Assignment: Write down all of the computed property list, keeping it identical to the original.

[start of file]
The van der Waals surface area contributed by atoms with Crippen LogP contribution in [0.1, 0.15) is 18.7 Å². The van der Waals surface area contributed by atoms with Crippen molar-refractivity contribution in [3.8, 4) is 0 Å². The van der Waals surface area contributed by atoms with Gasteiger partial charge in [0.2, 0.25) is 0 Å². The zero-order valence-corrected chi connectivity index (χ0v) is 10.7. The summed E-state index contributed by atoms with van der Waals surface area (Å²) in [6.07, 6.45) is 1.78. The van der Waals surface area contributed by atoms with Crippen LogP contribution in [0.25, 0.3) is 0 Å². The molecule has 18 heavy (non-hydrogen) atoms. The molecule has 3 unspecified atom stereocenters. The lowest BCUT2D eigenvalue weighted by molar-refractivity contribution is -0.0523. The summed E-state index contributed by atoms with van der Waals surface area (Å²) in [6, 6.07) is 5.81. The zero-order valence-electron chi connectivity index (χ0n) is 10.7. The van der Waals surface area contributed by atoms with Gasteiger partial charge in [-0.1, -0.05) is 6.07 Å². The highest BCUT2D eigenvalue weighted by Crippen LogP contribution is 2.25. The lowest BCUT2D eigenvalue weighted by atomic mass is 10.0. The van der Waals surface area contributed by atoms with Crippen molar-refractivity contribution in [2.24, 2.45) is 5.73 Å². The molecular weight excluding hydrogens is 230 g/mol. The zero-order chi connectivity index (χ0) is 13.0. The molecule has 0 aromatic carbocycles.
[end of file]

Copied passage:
The van der Waals surface area contributed by atoms with Crippen LogP contribution in [0.1, 0.15) is 18.7 Å². The van der Waals surface area contributed by atoms with Crippen molar-refractivity contribution in [3.8, 4) is 0 Å². The van der Waals surface area contributed by atoms with Gasteiger partial charge in [0.2, 0.25) is 0 Å². The zero-order valence-corrected chi connectivity index (χ0v) is 10.7. The summed E-state index contributed by atoms with van der Waals surface area (Å²) in [6.07, 6.45) is 1.78. The van der Waals surface area contributed by atoms with Crippen LogP contribution in [0.25, 0.3) is 0 Å². The molecule has 18 heavy (non-hydrogen) atoms. The molecule has 3 unspecified atom stereocenters. The lowest BCUT2D eigenvalue weighted by molar-refractivity contribution is -0.0523. The summed E-state index contributed by atoms with van der Waals surface area (Å²) in [6, 6.07) is 5.81. The zero-order valence-electron chi connectivity index (χ0n) is 10.7. The van der Waals surface area contributed by atoms with Gasteiger partial charge in [-0.1, -0.05) is 6.07 Å². The highest BCUT2D eigenvalue weighted by Crippen LogP contribution is 2.25. The lowest BCUT2D eigenvalue weighted by atomic mass is 10.0. The van der Waals surface area contributed by atoms with Crippen molar-refractivity contribution in [2.24, 2.45) is 5.73 Å². The molecular weight excluding hydrogens is 230 g/mol. The zero-order chi connectivity index (χ0) is 13.0. The molecule has 0 aromatic carbocycles.